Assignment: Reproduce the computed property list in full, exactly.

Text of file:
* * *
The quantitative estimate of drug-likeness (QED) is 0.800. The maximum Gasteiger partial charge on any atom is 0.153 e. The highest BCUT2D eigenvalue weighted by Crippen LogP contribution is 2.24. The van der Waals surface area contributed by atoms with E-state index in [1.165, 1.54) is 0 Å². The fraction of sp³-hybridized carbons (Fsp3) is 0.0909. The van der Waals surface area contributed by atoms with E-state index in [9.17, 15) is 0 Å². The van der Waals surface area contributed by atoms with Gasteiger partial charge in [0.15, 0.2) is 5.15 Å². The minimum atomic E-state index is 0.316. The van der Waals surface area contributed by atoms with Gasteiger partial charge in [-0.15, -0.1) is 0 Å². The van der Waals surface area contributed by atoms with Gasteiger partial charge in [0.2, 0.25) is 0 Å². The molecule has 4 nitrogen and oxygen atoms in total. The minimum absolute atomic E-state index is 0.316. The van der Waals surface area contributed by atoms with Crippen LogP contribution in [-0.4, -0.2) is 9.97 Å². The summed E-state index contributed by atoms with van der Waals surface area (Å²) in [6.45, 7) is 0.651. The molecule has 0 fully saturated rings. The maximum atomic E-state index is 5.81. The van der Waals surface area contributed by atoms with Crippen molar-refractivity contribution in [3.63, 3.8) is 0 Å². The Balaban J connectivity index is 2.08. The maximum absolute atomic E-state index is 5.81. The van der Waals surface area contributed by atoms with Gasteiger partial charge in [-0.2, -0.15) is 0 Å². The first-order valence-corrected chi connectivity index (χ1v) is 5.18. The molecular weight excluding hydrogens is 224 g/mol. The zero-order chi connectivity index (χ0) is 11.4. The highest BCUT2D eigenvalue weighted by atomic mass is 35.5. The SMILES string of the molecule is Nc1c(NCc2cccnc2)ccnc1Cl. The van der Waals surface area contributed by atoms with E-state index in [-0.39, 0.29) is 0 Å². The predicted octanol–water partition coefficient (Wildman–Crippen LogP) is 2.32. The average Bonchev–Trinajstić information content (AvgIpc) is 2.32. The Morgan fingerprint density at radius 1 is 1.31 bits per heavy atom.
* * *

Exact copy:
The quantitative estimate of drug-likeness (QED) is 0.800. The maximum Gasteiger partial charge on any atom is 0.153 e. The highest BCUT2D eigenvalue weighted by Crippen LogP contribution is 2.24. The van der Waals surface area contributed by atoms with E-state index in [1.165, 1.54) is 0 Å². The fraction of sp³-hybridized carbons (Fsp3) is 0.0909. The van der Waals surface area contributed by atoms with E-state index in [9.17, 15) is 0 Å². The van der Waals surface area contributed by atoms with Gasteiger partial charge in [0.15, 0.2) is 5.15 Å². The minimum atomic E-state index is 0.316. The van der Waals surface area contributed by atoms with Gasteiger partial charge in [-0.15, -0.1) is 0 Å². The van der Waals surface area contributed by atoms with Gasteiger partial charge in [0.2, 0.25) is 0 Å². The molecule has 4 nitrogen and oxygen atoms in total. The minimum absolute atomic E-state index is 0.316. The van der Waals surface area contributed by atoms with Crippen LogP contribution in [-0.4, -0.2) is 9.97 Å². The summed E-state index contributed by atoms with van der Waals surface area (Å²) in [6.45, 7) is 0.651. The molecule has 0 fully saturated rings. The maximum atomic E-state index is 5.81. The van der Waals surface area contributed by atoms with Crippen molar-refractivity contribution in [3.63, 3.8) is 0 Å². The Balaban J connectivity index is 2.08. The maximum absolute atomic E-state index is 5.81. The van der Waals surface area contributed by atoms with Gasteiger partial charge in [-0.2, -0.15) is 0 Å². The first-order valence-corrected chi connectivity index (χ1v) is 5.18. The molecular weight excluding hydrogens is 224 g/mol. The zero-order chi connectivity index (χ0) is 11.4. The highest BCUT2D eigenvalue weighted by atomic mass is 35.5. The SMILES string of the molecule is Nc1c(NCc2cccnc2)ccnc1Cl. The van der Waals surface area contributed by atoms with E-state index in [-0.39, 0.29) is 0 Å². The predicted octanol–water partition coefficient (Wildman–Crippen LogP) is 2.32. The average Bonchev–Trinajstić information content (AvgIpc) is 2.32. The Morgan fingerprint density at radius 1 is 1.31 bits per heavy atom.